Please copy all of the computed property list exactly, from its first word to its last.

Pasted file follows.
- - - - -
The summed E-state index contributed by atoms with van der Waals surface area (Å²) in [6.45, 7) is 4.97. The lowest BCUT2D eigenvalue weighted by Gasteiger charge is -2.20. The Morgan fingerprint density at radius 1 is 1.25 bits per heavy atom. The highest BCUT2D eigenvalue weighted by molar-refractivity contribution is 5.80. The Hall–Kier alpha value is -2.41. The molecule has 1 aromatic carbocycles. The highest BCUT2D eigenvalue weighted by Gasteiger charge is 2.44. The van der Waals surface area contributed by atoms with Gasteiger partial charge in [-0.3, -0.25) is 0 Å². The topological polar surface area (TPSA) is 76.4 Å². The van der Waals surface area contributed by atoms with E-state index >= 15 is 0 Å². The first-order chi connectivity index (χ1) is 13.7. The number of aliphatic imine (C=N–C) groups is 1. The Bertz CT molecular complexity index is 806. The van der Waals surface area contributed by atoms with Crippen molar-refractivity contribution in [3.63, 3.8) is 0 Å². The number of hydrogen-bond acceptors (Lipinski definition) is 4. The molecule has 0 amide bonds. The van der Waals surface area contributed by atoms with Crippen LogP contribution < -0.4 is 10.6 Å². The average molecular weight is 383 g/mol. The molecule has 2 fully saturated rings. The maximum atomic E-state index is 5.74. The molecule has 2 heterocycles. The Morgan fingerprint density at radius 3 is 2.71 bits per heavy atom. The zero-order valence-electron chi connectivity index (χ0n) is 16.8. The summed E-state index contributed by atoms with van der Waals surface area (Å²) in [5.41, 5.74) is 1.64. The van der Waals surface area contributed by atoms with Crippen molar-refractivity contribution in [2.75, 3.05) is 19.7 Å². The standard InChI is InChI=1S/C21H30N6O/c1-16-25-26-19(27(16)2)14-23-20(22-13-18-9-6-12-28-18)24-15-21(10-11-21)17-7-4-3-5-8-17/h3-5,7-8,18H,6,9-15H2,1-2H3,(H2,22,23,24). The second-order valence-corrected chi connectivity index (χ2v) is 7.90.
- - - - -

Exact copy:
The summed E-state index contributed by atoms with van der Waals surface area (Å²) in [6.45, 7) is 4.97. The lowest BCUT2D eigenvalue weighted by Gasteiger charge is -2.20. The Morgan fingerprint density at radius 1 is 1.25 bits per heavy atom. The highest BCUT2D eigenvalue weighted by molar-refractivity contribution is 5.80. The Hall–Kier alpha value is -2.41. The molecule has 1 aromatic carbocycles. The highest BCUT2D eigenvalue weighted by Gasteiger charge is 2.44. The van der Waals surface area contributed by atoms with Gasteiger partial charge in [-0.3, -0.25) is 0 Å². The topological polar surface area (TPSA) is 76.4 Å². The van der Waals surface area contributed by atoms with E-state index >= 15 is 0 Å². The first-order chi connectivity index (χ1) is 13.7. The number of aliphatic imine (C=N–C) groups is 1. The Bertz CT molecular complexity index is 806. The van der Waals surface area contributed by atoms with Crippen molar-refractivity contribution in [3.63, 3.8) is 0 Å². The number of hydrogen-bond acceptors (Lipinski definition) is 4. The molecule has 0 amide bonds. The van der Waals surface area contributed by atoms with Crippen LogP contribution < -0.4 is 10.6 Å². The average molecular weight is 383 g/mol. The molecule has 2 fully saturated rings. The maximum atomic E-state index is 5.74. The molecule has 2 heterocycles. The Morgan fingerprint density at radius 3 is 2.71 bits per heavy atom. The zero-order valence-electron chi connectivity index (χ0n) is 16.8. The summed E-state index contributed by atoms with van der Waals surface area (Å²) in [5.41, 5.74) is 1.64. The van der Waals surface area contributed by atoms with Crippen molar-refractivity contribution in [2.75, 3.05) is 19.7 Å². The standard InChI is InChI=1S/C21H30N6O/c1-16-25-26-19(27(16)2)14-23-20(22-13-18-9-6-12-28-18)24-15-21(10-11-21)17-7-4-3-5-8-17/h3-5,7-8,18H,6,9-15H2,1-2H3,(H2,22,23,24). The second-order valence-corrected chi connectivity index (χ2v) is 7.90.